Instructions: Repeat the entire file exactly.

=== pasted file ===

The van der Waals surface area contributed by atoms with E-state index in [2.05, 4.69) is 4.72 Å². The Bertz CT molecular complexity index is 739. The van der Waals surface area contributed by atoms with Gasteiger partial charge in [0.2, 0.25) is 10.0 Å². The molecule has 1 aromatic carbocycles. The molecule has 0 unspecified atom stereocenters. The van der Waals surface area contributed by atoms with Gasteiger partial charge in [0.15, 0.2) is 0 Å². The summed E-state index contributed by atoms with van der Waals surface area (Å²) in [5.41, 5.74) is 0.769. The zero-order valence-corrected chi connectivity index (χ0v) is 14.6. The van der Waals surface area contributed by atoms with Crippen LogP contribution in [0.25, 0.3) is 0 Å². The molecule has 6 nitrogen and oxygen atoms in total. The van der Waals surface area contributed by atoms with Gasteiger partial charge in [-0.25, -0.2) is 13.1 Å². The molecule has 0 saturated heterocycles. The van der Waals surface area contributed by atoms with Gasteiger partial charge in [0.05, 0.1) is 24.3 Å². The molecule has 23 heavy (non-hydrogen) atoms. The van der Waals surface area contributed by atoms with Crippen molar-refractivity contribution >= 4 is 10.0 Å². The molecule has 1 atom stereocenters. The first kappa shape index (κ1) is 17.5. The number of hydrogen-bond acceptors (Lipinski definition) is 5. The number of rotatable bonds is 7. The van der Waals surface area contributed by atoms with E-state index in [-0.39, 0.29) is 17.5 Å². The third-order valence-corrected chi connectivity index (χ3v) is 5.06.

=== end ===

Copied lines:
The van der Waals surface area contributed by atoms with E-state index in [2.05, 4.69) is 4.72 Å². The Bertz CT molecular complexity index is 739. The van der Waals surface area contributed by atoms with Gasteiger partial charge in [0.2, 0.25) is 10.0 Å². The molecule has 1 aromatic carbocycles. The molecule has 0 unspecified atom stereocenters. The van der Waals surface area contributed by atoms with Gasteiger partial charge in [0.15, 0.2) is 0 Å². The summed E-state index contributed by atoms with van der Waals surface area (Å²) in [5.41, 5.74) is 0.769. The zero-order valence-corrected chi connectivity index (χ0v) is 14.6. The van der Waals surface area contributed by atoms with Crippen LogP contribution in [0.25, 0.3) is 0 Å². The molecule has 6 nitrogen and oxygen atoms in total. The van der Waals surface area contributed by atoms with Gasteiger partial charge in [-0.25, -0.2) is 13.1 Å². The molecule has 0 saturated heterocycles. The van der Waals surface area contributed by atoms with Gasteiger partial charge in [0.05, 0.1) is 24.3 Å². The molecule has 23 heavy (non-hydrogen) atoms. The van der Waals surface area contributed by atoms with Crippen molar-refractivity contribution >= 4 is 10.0 Å². The molecule has 1 atom stereocenters. The first kappa shape index (κ1) is 17.5. The number of hydrogen-bond acceptors (Lipinski definition) is 5. The number of rotatable bonds is 7. The van der Waals surface area contributed by atoms with E-state index in [-0.39, 0.29) is 17.5 Å². The third-order valence-corrected chi connectivity index (χ3v) is 5.06.